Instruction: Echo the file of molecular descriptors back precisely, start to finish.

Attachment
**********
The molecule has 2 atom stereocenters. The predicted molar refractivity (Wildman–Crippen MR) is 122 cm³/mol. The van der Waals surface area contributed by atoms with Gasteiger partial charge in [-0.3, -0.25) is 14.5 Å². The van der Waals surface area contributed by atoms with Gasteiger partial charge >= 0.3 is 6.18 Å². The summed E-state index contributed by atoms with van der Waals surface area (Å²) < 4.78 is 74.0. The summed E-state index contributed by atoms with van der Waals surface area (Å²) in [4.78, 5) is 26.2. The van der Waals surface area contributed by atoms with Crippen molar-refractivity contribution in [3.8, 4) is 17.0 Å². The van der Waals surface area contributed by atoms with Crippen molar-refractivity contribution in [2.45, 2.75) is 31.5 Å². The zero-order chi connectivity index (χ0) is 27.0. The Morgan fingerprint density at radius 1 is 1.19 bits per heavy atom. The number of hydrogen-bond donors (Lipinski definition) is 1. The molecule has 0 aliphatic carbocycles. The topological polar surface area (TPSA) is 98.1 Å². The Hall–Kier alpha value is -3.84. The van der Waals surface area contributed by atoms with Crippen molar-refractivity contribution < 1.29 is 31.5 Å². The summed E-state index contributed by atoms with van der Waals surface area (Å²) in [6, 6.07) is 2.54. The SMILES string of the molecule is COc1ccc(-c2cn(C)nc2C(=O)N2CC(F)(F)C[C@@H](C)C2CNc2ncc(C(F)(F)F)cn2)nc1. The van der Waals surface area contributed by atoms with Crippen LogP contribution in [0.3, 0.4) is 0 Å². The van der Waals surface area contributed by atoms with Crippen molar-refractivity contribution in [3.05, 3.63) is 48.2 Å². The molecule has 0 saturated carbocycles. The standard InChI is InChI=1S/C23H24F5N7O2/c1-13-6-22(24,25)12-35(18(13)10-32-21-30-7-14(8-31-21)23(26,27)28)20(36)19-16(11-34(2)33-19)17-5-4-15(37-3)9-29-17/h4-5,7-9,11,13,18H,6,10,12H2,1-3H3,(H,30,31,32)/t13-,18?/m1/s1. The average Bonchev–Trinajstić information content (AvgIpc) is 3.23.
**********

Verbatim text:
The molecule has 2 atom stereocenters. The predicted molar refractivity (Wildman–Crippen MR) is 122 cm³/mol. The van der Waals surface area contributed by atoms with Gasteiger partial charge in [-0.3, -0.25) is 14.5 Å². The van der Waals surface area contributed by atoms with Gasteiger partial charge >= 0.3 is 6.18 Å². The summed E-state index contributed by atoms with van der Waals surface area (Å²) < 4.78 is 74.0. The summed E-state index contributed by atoms with van der Waals surface area (Å²) in [4.78, 5) is 26.2. The van der Waals surface area contributed by atoms with Crippen molar-refractivity contribution in [3.8, 4) is 17.0 Å². The van der Waals surface area contributed by atoms with Crippen molar-refractivity contribution in [2.45, 2.75) is 31.5 Å². The zero-order chi connectivity index (χ0) is 27.0. The Morgan fingerprint density at radius 1 is 1.19 bits per heavy atom. The number of hydrogen-bond donors (Lipinski definition) is 1. The molecule has 0 aliphatic carbocycles. The topological polar surface area (TPSA) is 98.1 Å². The Hall–Kier alpha value is -3.84. The van der Waals surface area contributed by atoms with Crippen molar-refractivity contribution < 1.29 is 31.5 Å². The summed E-state index contributed by atoms with van der Waals surface area (Å²) in [6, 6.07) is 2.54. The SMILES string of the molecule is COc1ccc(-c2cn(C)nc2C(=O)N2CC(F)(F)C[C@@H](C)C2CNc2ncc(C(F)(F)F)cn2)nc1. The van der Waals surface area contributed by atoms with Crippen LogP contribution in [0.3, 0.4) is 0 Å². The van der Waals surface area contributed by atoms with Crippen molar-refractivity contribution in [3.05, 3.63) is 48.2 Å². The molecule has 0 saturated carbocycles. The standard InChI is InChI=1S/C23H24F5N7O2/c1-13-6-22(24,25)12-35(18(13)10-32-21-30-7-14(8-31-21)23(26,27)28)20(36)19-16(11-34(2)33-19)17-5-4-15(37-3)9-29-17/h4-5,7-9,11,13,18H,6,10,12H2,1-3H3,(H,30,31,32)/t13-,18?/m1/s1. The average Bonchev–Trinajstić information content (AvgIpc) is 3.23.